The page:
For Beshear, will coal money drown out Lynch?

Almost half the residents of the historic Harlan County town of Lynch are poor, and their per capita income of $11,206 is half that of Kentucky as a whole.

They can't afford to protect their interests by showering money on political campaigns and parties — in sharp contrast to the owner of the Virginia coal company that wants to strip 1,105 acres of forests and hills around Lynch.

A&G Coal owner James C. Justice II and his family spent $271,600 toward Beshear's re-election and inauguration, according to an analysis by reporter Tom Loftus of The Courier-Journal.

The Beshear administration has given preliminary approval to an A&G plan residents say will destroy their water supply and their town.

Justice also owns the Greenbrier Resort and Casino in West Virginia. He, his wife, son and daughter combined to give $50,000 to the Kentucky Democratic Party, $121,600 to the Democratic National Committee and $100,000 to Beshear's inaugural committee.

"I'm a real believer in Gov. Beshear," Justice told Loftus in a phone interview. "Just from a distance I am just so impressed with the way Kentucky conducts their affairs."

The only private-sector interest that outdid Justice was another coal operator, James Booth of Inez.

Booth, a chairman of Beshear's inaugural committee, his family and employees spent $279,300 toward the governor's re-election and inauguration.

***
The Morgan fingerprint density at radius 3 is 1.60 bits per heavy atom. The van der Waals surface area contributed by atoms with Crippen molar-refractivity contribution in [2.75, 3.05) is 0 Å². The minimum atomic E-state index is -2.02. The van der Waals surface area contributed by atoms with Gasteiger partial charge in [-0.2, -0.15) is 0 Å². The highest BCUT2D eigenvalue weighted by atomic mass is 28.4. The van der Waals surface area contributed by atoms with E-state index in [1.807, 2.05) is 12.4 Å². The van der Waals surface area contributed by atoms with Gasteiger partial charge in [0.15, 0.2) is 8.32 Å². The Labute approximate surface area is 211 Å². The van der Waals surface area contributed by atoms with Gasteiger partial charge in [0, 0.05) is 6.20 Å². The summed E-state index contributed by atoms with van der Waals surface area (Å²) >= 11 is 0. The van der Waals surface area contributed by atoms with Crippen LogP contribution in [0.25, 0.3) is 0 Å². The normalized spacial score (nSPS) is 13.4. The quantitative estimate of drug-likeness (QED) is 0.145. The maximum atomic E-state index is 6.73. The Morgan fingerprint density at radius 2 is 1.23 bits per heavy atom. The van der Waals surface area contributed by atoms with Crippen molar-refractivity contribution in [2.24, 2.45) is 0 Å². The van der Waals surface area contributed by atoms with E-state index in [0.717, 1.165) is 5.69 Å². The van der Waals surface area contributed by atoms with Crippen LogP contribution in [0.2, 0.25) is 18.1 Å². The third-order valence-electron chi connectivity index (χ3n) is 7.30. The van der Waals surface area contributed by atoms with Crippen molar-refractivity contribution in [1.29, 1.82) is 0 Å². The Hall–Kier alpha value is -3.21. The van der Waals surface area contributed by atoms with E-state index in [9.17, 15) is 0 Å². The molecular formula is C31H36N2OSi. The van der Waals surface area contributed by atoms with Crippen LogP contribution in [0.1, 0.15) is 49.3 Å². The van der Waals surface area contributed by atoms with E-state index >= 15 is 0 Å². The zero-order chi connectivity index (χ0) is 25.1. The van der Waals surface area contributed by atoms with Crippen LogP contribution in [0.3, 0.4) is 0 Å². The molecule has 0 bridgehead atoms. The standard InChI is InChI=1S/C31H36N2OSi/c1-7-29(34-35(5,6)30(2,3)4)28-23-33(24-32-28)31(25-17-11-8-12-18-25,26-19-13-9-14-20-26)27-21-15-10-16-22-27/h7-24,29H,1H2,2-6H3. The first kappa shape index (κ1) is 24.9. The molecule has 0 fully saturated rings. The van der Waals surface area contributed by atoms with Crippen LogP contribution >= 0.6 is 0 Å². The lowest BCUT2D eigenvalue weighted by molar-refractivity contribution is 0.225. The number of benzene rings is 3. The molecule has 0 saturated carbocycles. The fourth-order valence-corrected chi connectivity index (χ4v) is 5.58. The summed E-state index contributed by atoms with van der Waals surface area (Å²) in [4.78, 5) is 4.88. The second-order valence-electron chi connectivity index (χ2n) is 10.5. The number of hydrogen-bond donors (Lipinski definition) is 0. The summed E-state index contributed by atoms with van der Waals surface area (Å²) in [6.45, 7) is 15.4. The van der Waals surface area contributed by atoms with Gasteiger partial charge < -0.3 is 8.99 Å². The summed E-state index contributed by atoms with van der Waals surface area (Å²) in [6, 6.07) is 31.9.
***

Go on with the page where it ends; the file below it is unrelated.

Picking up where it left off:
Booth's Cambrian Coal already has benefitted from a questionable decision by the administration.

Cambrian's plan to chop 400 feet off a mountain near Elkhorn City in Pike County will pollute tributaries of the Russell Fork that were already seriously degraded by earlier mining.

An administrative law judge ruled the state had failed to properly consider the cumulative impact on water and halted the mining.

But Beshear's environmental secretary Len Peters overruled the judge and allowed the mining to continue, under a water-discharge permit issued to another company for a much smaller mine.

Franklin Circuit Judge Thomas Wingate later ruled he lacked the authority to stop the mining.

Only large groups spent more on Beshear. State employees, the Kentucky Education Association and the National Governors Association together spent about $2 million on Beshear's behalf, according to Loftus' analysis.

Just two coal operators and their associates spent more that $500,000.

With coal money talking so loudly and directly into his ear, the governor should try extra hard to hear average Kentuckians whose homes, health and future are imperiled by the coal industry's most destructive practices.

The ridges that cradle Lynch — and are at risk of being destroyed — are part of Black Mountain, Kentucky's highest point, which school children fought to save from strip-mining in the late 1990s.

You can't put a price tag on the history and possibilities that will be lost if Beshear sacrifices this little corner of Kentucky.

Political greenbacks or the green hills of home? We wait to see which Beshear prizes more.